The third speaker was Stacey Laing, who is the coordinator of the “Let’s Connect” program at RDACL. Stacey shared with the audience the ways in which she has seen people grow and flourish as a result of utilizing their iPads. Stacey shared many inspirational stories about individuals who now get their needs met by taking photos of groceries and other items they want and then sending these pictures to their supports; individuals who now connect with old friends, supports or family who they had previously lost touch with; individuals who have never had a meaningful item all to themselves and who now find such pride and joy in using their iPad; and many more amazing stories of success and growth. Stacey stated that “Let’s Connect” is expanding and many other organizations within the province are receiving training on the course and are now rolling out the program in their own districts. Upon conclusion of Stacey’s discussion, the follow-up video of the “Let’s Connect” course that was created specifically for IDPD was shown – it can be viewed here:
After the video was shown, I, Kasey, invited up 4 individuals from COR who had participated in the “Let’s Connect” program to share their own stories of the ways technology has impacted their lives. First, Erin joined me on stage and discussed how she utilizes her iPad for school and connecting with friends and supports. Next, Patrick came on stage and discussed how he uses his iPad to connect with friends over various social media platforms, as well as how he utilizes apps such as the Weather Network to help plan his day accordingly. He also discussed his hope to eventually use a transit app to aid in planning his transportation around the city. Next, Ruby came on stage and shared her love for YouTube and watching craft videos. Ruby even brought a wooden crossbow that she made by watching an instructional video – but don’t worry, nobody was hurt during the display of the crossbow… it was made out of wooden sticks and rubber bands! Last but not least, Andrew joined me on stage and spoke to the audience about how he loves to use the calculator app to figure out the exact hours, minutes, seconds, and milliseconds that a person has been alive – he is very creative with the use of his iPad! All 4 of these individuals use their iPads in different ways that are special to their own interests and needs, and it was great to hear from them about how technology has improved their ability to communicate and connect.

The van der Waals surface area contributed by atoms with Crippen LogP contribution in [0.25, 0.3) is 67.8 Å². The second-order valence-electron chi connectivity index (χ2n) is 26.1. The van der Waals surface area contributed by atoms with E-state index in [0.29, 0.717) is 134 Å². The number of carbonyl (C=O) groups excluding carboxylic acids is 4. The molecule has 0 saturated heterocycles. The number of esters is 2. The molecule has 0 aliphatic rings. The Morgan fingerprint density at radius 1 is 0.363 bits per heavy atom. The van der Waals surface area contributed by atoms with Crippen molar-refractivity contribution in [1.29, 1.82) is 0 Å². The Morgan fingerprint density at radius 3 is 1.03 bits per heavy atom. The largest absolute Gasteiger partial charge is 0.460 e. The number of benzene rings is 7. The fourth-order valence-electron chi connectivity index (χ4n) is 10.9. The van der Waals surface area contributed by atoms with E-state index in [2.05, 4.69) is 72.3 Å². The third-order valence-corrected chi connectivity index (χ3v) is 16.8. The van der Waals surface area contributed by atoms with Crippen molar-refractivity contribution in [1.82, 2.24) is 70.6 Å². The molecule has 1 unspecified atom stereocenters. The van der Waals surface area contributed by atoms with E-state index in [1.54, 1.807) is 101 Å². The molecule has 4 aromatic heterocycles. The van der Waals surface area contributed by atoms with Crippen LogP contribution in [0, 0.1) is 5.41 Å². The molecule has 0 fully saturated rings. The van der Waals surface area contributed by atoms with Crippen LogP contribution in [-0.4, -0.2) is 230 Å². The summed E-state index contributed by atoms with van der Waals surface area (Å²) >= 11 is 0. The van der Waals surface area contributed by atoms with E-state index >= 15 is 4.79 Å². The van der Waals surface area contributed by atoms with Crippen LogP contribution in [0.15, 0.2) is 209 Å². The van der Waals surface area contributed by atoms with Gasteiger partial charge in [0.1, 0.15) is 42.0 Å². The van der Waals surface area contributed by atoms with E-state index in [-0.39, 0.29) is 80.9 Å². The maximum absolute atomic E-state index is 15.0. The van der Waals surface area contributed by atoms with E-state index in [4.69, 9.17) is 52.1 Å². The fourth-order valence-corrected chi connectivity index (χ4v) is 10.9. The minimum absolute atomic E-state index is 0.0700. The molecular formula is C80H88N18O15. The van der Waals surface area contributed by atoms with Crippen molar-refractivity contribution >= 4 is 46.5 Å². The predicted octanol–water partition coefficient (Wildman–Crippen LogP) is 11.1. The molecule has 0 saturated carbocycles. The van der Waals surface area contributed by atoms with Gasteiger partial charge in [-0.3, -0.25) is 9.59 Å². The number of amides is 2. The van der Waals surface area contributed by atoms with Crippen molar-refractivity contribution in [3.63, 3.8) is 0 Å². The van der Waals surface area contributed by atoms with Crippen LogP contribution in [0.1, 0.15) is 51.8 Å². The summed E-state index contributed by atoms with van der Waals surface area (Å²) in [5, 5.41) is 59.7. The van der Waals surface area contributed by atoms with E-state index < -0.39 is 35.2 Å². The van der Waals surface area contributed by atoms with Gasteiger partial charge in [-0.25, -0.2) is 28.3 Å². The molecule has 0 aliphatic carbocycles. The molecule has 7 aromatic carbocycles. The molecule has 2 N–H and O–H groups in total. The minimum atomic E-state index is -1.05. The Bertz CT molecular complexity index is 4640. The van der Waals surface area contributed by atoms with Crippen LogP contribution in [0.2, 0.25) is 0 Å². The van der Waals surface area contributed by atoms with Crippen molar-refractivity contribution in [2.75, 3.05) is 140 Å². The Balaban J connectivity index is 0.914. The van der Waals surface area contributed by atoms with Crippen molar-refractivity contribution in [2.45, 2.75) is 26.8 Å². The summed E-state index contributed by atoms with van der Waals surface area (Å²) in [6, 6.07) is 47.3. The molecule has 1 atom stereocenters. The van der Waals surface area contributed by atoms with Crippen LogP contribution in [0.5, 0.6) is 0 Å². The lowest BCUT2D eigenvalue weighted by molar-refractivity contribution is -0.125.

After Erin, Patrick, Ruby and Andrew shared their stories, Tech Talks came to a close. Many people stayed after to mingle, ask questions, and network. There was a buzz in their air that is difficult to describe… It felt as though there was a common feeling of hope and inspiration in the room. I feel that “Tech Talks” encouraged those in attendance to strive to consistently challenge their ideas of what people with disabilities are capable of and to always see the ability in others in order to continually provide opportunities for inclusion and growth for those with disabilities in all spheres of our communities. We can all utilize the brilliant world of technology to help bring to life each individuals unique and valuable strengths, to help formulate and accomplish individual goals and understand and appreciate everyone’s abilities and desire to be included and contribute to our communities in a meaningful way. Technology has shaped our world in ways that were never thought possible. Technology has allowed for us to uncover medical and scientific discoveries that have never been explored before, to travel to unknown depths and spaces to find new species and cultures, to share ideas and spark movements with people across the world that shape our social and political realms each day… It is time that we fully include the population of individuals with diverse abilities into this wonderful world of technology. The world as we know it can be shaped and inspired by the unique and valuable perspectives of those with disabilities, all of which can happen at the simple touch of a screen.
Kasey, COR Support